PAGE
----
August 2007

“I want to see Rampfab!” yelled Alfred Jones-Smith, the program department head of the CBC. “He’s turned the CBC into a pro-life organ of Campaign Life Coalition!” As the boss’s right-hand man, I knew that Rampfab was in deep trouble when I hurried out of the boss’s office and into a big central room where myriads of grey metal desks were lined up in neat rows. CBC journalists and photographers leaned up against them in the aisles, discussing the latest scandal.

I broke into a group conversation and asked. “Where’s Rampfab? The boss wants to see him immediately.” They all had amused looks on their faces.

“Does he want to ask Rampfab for permission to rerun the anti-abortion ‘Great Canadian Wish List?'” asked Phil, a veteran CBC staffer, amidst laughter from the group.

I said: “It certainly created a stir. That’s what we wanted to do: prompt a wide-open discussion about people’s desires for Canada, when we used our page on Facebook. How could we have foreseen that thousands of anti-abortionists would hijack the whole thing and have Canada look like it’s in favour of abolishing abortion?”

“We gave the anti-abortion movement an amazing opportunity to evangelize the public. Most of it wasn’t even a debate!” cried Phil.

“It wasn’t a total disaster,” I hummed and hawed. “We did get some visibility.”

“If you consider the Titanic a success story – yes, it was a success.” said Phil. “It was Rampfab who came up with this anti-abortion giveaway. Is he on their payroll?”

“I think that’s what the boss wants to see him about. Where is Rampfab?” I asked.

“He’s away somewhere. If he doesn’t get the Borowski Award for pro-life achievements, he should,” said another journalist.

“Wait a minute, guys,” said George, a bespectacled intellectual. “We all thought it was a great idea. Who ever dreamt that some anti-abortion guy was going to have his great wish win: ‘Abolish abortion in Canada?'”

“Disgusting!” complained Penelope, a nattily dressed young on-camera personality. “They also sneaked in: “For a spiritual renewal in our nation’ and ‘For the restoration of traditional marriage.’ How low can you get!”

“Why did Rampfab have the CBC do a followup TV news story about ‘abolish abortion?’ That’s like kicking ourselves in the butt twice!”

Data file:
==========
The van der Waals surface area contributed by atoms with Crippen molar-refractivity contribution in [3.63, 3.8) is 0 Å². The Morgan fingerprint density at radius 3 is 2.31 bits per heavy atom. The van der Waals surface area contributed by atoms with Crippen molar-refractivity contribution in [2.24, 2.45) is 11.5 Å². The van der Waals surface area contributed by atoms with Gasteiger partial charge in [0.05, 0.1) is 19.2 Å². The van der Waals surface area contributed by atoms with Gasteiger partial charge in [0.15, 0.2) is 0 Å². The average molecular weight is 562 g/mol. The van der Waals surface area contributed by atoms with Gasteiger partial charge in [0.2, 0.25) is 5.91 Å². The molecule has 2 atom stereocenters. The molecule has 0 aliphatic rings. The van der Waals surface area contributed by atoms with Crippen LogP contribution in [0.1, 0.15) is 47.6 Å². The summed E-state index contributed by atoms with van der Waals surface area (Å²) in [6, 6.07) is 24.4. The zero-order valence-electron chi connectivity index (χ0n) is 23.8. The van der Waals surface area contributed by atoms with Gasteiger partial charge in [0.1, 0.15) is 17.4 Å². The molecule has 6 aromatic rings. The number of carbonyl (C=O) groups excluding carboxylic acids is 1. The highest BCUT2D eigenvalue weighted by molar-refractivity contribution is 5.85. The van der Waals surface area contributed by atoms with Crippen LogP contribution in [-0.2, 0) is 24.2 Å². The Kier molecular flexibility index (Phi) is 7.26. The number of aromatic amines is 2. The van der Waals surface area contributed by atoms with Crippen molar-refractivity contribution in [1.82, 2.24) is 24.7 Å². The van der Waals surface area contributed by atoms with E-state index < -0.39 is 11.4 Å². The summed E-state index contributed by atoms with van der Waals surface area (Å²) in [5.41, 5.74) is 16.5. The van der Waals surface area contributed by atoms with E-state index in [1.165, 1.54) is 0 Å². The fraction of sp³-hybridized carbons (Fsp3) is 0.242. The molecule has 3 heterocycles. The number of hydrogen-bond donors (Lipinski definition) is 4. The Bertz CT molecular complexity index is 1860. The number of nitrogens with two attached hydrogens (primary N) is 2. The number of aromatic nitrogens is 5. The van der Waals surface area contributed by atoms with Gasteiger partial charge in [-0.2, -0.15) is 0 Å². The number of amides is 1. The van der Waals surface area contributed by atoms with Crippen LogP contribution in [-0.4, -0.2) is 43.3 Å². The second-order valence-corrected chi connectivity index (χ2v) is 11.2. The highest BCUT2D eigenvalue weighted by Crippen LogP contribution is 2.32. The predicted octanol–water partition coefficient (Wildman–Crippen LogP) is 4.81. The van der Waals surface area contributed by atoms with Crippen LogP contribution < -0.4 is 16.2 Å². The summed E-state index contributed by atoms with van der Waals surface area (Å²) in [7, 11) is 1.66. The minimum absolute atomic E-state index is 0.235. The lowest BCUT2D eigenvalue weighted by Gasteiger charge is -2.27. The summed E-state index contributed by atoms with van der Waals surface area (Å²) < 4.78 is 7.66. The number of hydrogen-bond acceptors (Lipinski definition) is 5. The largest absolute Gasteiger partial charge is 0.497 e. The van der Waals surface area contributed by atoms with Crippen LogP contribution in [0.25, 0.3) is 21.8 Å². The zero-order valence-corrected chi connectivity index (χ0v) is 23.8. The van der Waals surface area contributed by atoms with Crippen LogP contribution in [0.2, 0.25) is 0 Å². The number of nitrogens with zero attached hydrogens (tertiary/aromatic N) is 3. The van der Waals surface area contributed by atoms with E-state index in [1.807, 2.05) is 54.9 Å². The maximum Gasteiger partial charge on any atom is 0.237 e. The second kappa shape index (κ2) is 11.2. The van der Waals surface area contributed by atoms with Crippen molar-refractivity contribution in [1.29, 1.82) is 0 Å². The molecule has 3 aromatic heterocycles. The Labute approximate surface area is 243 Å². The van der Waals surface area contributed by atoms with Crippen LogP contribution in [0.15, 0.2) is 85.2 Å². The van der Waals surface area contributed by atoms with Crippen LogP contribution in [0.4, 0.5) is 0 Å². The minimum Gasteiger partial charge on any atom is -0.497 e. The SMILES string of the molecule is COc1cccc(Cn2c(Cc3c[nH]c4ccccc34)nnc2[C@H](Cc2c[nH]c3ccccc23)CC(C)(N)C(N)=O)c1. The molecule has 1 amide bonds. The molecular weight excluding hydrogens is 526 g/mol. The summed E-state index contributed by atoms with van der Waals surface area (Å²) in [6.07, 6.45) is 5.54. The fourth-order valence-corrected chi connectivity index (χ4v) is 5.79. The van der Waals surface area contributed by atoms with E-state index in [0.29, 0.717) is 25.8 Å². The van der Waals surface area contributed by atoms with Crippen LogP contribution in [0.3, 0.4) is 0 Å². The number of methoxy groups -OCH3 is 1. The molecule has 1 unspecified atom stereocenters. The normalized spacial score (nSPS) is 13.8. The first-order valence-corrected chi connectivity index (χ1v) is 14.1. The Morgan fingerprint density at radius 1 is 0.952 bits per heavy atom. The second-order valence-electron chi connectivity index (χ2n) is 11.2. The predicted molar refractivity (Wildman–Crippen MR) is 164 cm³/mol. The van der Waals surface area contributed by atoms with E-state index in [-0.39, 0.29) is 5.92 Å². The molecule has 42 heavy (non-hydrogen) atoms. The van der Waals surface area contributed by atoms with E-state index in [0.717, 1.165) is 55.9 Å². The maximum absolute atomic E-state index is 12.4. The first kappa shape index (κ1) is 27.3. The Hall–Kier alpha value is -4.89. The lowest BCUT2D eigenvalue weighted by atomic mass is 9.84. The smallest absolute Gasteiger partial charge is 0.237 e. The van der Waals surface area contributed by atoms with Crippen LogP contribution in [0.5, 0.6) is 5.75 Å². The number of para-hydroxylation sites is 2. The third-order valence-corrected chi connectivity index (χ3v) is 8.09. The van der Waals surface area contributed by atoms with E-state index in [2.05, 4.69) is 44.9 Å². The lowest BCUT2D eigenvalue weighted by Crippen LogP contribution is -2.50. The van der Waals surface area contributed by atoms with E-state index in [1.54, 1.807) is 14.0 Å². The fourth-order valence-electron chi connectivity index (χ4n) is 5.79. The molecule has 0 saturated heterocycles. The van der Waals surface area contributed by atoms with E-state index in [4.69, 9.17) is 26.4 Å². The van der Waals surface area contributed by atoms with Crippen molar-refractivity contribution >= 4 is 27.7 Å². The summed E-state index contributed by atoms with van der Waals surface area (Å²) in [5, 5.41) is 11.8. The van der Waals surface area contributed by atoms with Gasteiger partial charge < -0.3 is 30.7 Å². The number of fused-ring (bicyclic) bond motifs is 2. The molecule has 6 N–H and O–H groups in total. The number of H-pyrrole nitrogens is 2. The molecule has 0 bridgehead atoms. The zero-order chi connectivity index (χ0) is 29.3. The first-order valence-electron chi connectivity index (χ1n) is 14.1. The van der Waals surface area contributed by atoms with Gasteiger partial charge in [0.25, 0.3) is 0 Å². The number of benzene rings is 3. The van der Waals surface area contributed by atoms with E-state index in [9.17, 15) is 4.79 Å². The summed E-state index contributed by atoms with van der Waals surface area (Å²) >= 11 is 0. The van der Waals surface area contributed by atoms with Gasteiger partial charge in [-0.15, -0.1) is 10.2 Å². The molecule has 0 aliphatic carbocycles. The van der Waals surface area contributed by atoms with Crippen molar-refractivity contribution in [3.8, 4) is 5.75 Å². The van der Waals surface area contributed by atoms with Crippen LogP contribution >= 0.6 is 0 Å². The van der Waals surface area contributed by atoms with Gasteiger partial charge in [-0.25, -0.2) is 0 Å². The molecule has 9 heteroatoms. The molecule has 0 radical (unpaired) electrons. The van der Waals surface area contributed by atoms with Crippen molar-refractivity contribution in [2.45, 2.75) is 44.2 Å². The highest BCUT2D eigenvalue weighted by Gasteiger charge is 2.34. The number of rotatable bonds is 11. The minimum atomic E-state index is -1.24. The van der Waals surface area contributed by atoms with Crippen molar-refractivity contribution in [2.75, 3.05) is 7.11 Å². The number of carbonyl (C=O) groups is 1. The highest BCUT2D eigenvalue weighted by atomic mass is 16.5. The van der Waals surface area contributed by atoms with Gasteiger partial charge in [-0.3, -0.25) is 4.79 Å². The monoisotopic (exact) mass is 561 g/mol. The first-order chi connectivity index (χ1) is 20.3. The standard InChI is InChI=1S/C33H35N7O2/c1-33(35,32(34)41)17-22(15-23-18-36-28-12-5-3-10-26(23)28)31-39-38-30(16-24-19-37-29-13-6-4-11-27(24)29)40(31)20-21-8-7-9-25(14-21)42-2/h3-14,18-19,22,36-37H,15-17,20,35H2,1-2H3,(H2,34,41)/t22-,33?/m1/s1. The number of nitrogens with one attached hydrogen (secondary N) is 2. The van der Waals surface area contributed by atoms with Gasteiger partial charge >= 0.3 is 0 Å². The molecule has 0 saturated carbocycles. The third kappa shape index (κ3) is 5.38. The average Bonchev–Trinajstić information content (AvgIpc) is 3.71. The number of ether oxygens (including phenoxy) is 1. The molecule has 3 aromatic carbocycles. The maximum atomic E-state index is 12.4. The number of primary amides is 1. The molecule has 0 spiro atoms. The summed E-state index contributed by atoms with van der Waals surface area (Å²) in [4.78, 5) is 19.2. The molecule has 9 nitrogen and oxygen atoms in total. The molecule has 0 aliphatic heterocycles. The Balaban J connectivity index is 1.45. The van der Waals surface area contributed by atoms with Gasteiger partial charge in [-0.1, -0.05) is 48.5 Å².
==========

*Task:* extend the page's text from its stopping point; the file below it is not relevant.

“Yes, said Penelope, “but it’s news!”

“Yeah, but Rampfab fanned it, instead of squashing it. Maclean’s magazine ended up doing a puff piece on the top three wishes,” said Phil. “Did Maclean’s do that? That’s like finding your mother’s in favour of slavery.”

“Rampfab went crazy promoting it! Why Did Rampfab have our own website request Canadian Physicians for Life do an anti-aborton editorial on abortion?” asked Phil. “Couldn’t we find another piece attacking Bush?”

“We did have a pro-abortion activist post her editorial on our website the day after,” said Penelope, “but all she did was turn a house fire into an apartment house blaze.”

“Did we need a well-known radical anti-gay activist like Dr. Margaret Sommerville to comment in a third editorial on ‘Spiritual renewal for Canada?'” asked Phil. “That was like asking her to review her own book.”

“I think Rampfab is a closet pro-lifer,” said Penelope. “Who knows how many thousands of pro-choicers he’s won over to the dark side?”

“That’s our trouble, guys,” said George. “We don’t think outside the box. We think everybody should think like us. Morgentaler’s shoes would fit most of us. These pro-family advocates were screaming for an audience. Over the last couple of months, they got it. And we got it in the neck.”

“These anti-abortionists should pay for all this free publicity.” said Penelope.

“Don’t forget, Penelope,” said George, “the CBC is supposed to be their network, too.”

Suddenly, Oliver, a new young journalist, darted out of an office and cried: “Have you seen the story on our website? It was just announced that Aloysius Rampfab has been named to replace Alfred Smith-Jones as our new program department head.”

“Rampfab?” cried Phil. “He got the big job! I think the world’s going to end.”

“What happened to Smith-Jones?” asked Penelope, worried.

“He’s been sent to Afghanistan to cover the U.S. embassy there.”

George spoke up: “Take my advice. Get those autographed pictures of Stephen Lewis off your desks or you’ll be joining Smith-Jones in Afghanistan.”